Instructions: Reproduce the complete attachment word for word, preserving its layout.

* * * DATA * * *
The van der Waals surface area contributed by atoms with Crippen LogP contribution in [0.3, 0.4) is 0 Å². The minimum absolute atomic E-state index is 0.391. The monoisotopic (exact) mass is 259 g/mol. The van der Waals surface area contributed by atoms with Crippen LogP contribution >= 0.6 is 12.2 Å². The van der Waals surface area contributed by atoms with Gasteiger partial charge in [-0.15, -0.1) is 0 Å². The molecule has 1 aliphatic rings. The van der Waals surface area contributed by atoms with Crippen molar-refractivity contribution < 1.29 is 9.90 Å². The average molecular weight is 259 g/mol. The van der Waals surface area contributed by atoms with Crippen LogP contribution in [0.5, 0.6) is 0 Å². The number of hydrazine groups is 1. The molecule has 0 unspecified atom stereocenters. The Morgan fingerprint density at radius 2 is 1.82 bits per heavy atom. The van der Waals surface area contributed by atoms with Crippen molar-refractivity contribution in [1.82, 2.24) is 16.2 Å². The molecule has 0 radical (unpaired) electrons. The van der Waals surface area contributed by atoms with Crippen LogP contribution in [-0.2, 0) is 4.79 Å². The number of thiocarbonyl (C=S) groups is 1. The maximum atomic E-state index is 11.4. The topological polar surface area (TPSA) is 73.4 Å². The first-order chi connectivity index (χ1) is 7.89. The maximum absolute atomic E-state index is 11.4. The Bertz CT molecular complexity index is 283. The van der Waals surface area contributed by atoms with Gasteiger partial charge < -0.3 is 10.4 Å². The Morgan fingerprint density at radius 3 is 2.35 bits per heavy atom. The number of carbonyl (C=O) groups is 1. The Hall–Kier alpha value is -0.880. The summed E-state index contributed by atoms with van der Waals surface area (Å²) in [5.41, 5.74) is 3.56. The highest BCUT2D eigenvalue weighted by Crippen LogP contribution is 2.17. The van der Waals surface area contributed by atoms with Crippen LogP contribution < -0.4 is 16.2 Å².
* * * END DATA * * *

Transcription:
The van der Waals surface area contributed by atoms with Crippen LogP contribution in [0.3, 0.4) is 0 Å². The minimum absolute atomic E-state index is 0.391. The monoisotopic (exact) mass is 259 g/mol. The van der Waals surface area contributed by atoms with Crippen LogP contribution >= 0.6 is 12.2 Å². The van der Waals surface area contributed by atoms with Gasteiger partial charge in [-0.15, -0.1) is 0 Å². The molecule has 1 aliphatic rings. The van der Waals surface area contributed by atoms with Crippen molar-refractivity contribution < 1.29 is 9.90 Å². The average molecular weight is 259 g/mol. The van der Waals surface area contributed by atoms with Crippen LogP contribution in [0.5, 0.6) is 0 Å². The number of hydrazine groups is 1. The molecule has 0 unspecified atom stereocenters. The Morgan fingerprint density at radius 2 is 1.82 bits per heavy atom. The van der Waals surface area contributed by atoms with Crippen molar-refractivity contribution in [1.82, 2.24) is 16.2 Å². The molecule has 0 radical (unpaired) electrons. The van der Waals surface area contributed by atoms with Crippen LogP contribution in [-0.2, 0) is 4.79 Å². The number of thiocarbonyl (C=S) groups is 1. The maximum atomic E-state index is 11.4. The topological polar surface area (TPSA) is 73.4 Å². The first-order chi connectivity index (χ1) is 7.89. The maximum absolute atomic E-state index is 11.4. The Bertz CT molecular complexity index is 283. The van der Waals surface area contributed by atoms with Gasteiger partial charge < -0.3 is 10.4 Å². The Morgan fingerprint density at radius 3 is 2.35 bits per heavy atom. The number of carbonyl (C=O) groups is 1. The Hall–Kier alpha value is -0.880. The summed E-state index contributed by atoms with van der Waals surface area (Å²) in [5.41, 5.74) is 3.56. The highest BCUT2D eigenvalue weighted by Crippen LogP contribution is 2.17. The van der Waals surface area contributed by atoms with Crippen LogP contribution < -0.4 is 16.2 Å².